Sean Lane: You'll notice that Jamie and I are going to be purposefully vague about specific brands or vendor names in this conversation. And that's not us being cagey. Instead, what we found was that people are often bringing their own biases or preconceived notions and feelings about specific tools. And we're going to talk about that more in a little bit, but Jamie and her team, on the other hand, they did their due diligence based on the needs of their business, not just based off of what they had heard from a friend, or a tool that they had used in their past. And what I learned from her is that here on out, Jamie's path to implementation could be applied to any transition to a new MAP, or a marketing automation platform. And what I really took away was that her process, and her team's approach, was far more impactful than any specific feature. And a lot of that approach was driven by her own experience of having made this transition once before in her career.
Jamie Sloan: So for me, having gone through it before, I think for some people maybe that would be like," Oh, great, I'm prepared." For me, it was like," Nope, I have a healthy dose of fear and skepticism about how hard this is going to be." I think I just really had a respect for the size of the project and what would go into it, because it was so hard on a smaller scale. I called it my summer of hell when I did it last time, and that was eight years ago or nine years ago, or something like that, at Rapid7, at a past company I worked at, Rapid7. And so I was prepared mentally for, I think I expected the worst, and prepared for the worst, and would have been pleasantly surprised if it wasn't as bad as I thought. But definitely the biggest thing for me was just giving us enough time. So making sure that we had enough time from when we started this process to when it needed to go live. I did know that most likely we could extend our contract, or go month to month or something like that if we needed to. So I expected that maybe there was a little bit of flexibility if we needed, but at the same time, from a budget standpoint we didn't want to be burning money on two platforms. I didn't want to have my name next to something that missed the deadline. So it was really important for me to make sure we had enough time to build a real project plan and get this done from start to finish.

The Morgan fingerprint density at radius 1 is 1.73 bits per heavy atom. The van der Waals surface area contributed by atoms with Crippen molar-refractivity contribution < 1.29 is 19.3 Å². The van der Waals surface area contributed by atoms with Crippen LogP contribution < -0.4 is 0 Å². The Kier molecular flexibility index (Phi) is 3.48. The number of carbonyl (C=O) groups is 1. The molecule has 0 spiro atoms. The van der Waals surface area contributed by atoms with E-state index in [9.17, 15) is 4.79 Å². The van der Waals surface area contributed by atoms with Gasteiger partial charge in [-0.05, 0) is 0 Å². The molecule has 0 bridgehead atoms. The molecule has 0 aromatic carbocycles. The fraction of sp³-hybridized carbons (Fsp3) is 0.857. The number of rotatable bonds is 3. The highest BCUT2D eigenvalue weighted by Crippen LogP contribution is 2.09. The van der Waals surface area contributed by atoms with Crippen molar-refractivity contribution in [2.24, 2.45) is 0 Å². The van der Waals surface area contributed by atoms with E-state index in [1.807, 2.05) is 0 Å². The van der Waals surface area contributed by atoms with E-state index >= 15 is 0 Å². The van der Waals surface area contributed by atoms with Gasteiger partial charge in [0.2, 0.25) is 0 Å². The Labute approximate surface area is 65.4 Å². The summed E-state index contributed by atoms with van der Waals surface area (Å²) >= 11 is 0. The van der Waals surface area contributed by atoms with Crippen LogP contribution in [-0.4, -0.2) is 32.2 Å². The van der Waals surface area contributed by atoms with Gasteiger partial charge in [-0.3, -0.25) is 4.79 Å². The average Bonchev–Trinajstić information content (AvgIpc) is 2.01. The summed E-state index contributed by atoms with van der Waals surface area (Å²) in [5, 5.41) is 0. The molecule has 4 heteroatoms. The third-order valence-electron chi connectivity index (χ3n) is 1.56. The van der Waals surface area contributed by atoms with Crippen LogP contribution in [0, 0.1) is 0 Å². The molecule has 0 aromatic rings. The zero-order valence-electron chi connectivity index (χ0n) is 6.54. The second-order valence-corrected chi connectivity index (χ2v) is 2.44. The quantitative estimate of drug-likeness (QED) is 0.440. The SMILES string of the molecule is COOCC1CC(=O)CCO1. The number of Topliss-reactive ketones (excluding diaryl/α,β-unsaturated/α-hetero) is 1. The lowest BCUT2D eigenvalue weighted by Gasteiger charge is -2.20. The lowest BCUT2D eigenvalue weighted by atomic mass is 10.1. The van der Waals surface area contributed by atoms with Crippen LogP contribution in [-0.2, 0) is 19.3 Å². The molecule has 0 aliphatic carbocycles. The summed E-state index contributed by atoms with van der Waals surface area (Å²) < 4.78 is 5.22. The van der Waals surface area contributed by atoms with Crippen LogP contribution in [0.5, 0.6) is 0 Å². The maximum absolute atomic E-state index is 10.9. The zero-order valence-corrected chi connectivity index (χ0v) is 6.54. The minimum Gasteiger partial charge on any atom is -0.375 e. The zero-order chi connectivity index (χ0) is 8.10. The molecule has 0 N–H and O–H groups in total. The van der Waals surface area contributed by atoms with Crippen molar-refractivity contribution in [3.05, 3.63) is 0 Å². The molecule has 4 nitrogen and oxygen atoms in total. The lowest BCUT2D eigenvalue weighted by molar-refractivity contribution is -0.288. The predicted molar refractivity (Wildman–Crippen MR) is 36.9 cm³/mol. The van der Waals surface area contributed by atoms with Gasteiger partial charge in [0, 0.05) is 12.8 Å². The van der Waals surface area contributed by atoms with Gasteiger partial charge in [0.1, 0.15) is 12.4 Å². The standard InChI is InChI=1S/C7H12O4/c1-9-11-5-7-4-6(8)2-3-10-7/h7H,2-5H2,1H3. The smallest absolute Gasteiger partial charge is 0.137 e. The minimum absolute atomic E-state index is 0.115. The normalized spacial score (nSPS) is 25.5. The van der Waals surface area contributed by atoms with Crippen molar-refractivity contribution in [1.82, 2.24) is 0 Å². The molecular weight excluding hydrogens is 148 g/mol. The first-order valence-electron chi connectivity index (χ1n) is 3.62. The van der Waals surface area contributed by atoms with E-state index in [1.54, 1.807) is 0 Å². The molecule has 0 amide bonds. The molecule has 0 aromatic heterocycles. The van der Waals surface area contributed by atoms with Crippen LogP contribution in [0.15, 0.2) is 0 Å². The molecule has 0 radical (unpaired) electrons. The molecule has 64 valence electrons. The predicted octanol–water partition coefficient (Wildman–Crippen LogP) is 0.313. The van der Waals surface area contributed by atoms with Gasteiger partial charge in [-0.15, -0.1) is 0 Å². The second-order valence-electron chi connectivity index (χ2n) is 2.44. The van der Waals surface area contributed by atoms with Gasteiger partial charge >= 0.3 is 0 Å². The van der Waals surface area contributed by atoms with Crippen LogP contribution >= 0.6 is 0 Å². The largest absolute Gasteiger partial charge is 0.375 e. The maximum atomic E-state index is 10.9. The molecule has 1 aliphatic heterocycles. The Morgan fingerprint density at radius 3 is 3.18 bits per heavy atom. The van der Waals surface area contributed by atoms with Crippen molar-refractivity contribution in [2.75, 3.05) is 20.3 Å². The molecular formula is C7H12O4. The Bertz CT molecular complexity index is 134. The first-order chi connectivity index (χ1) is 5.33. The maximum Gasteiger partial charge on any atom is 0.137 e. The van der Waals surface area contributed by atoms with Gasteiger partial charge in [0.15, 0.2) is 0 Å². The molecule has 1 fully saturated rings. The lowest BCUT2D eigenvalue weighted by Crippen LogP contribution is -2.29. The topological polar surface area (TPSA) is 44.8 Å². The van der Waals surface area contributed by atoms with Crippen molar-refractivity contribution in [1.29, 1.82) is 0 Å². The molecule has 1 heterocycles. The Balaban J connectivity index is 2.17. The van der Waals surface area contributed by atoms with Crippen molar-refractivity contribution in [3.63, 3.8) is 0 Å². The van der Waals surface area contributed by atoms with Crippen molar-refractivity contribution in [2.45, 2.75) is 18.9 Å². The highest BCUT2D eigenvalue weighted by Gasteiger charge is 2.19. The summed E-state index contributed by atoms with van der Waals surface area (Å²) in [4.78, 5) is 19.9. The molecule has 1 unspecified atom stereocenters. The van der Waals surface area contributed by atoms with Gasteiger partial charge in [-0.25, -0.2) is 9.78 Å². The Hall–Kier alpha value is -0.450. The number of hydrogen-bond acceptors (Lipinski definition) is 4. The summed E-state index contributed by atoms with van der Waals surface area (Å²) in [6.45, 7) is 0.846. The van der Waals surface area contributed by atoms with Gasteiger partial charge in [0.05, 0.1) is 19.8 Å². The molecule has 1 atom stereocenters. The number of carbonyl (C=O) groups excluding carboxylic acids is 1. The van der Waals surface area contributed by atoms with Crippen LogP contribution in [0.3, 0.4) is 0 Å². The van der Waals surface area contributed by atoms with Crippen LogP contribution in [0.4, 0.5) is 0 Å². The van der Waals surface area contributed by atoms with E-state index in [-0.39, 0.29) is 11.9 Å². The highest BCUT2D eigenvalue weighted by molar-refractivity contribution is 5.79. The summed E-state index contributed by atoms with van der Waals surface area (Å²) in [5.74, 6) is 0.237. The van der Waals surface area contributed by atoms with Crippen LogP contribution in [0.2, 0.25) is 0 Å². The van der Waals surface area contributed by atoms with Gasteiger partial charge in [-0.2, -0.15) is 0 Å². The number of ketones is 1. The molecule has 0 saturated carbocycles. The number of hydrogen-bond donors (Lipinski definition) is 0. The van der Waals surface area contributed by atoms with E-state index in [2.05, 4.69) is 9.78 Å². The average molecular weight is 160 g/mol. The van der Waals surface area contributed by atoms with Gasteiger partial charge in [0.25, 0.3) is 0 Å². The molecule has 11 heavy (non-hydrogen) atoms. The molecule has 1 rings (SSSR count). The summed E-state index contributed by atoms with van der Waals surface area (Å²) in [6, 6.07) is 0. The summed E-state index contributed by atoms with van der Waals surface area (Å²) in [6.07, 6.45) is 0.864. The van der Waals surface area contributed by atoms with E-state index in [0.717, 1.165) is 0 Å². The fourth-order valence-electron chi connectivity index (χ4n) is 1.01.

Sean Lane: And so for people who haven't gone through a migration like this before, how much time is enough time?
Jamie Sloan: That's a great question. A lot of it depends, I think, on the complexity, and the number of integrations and things like that you have going. So for us, we started, I think we would have even started earlier, but to be completely honest, I was on maternity leave. So when I got back from maternity leave in November, we started really kicking off the process. The team had started a bit while I was out, we signed a contract at the beginning of the year, so in the January timeframe. And then we were looking to, our renewal date on the platform that we were migrating off of was the end of August. So for us, it was between January and August was our migration timeframe that we were looking to have everything completed in.
Sean Lane: Okay. So if you include the time since they started their assessment, Jamie and the team at InVision allotted about 10 months, November to August, from start to finish, and about eight months, January to August for the actual migration work, right. Starting with their end date and working backwards, Jamie's team had effectively planned out about three full quarters worth of work. And I wanted to understand how they did that. This feels like one of those things that would be super easy to put off, or procrastinate, or quite honestly just fall by the wayside because of all of the other normal day- to- day work that comes up in an ops team. And Jamie said that she learned how to strike that balance a bit painfully along the way.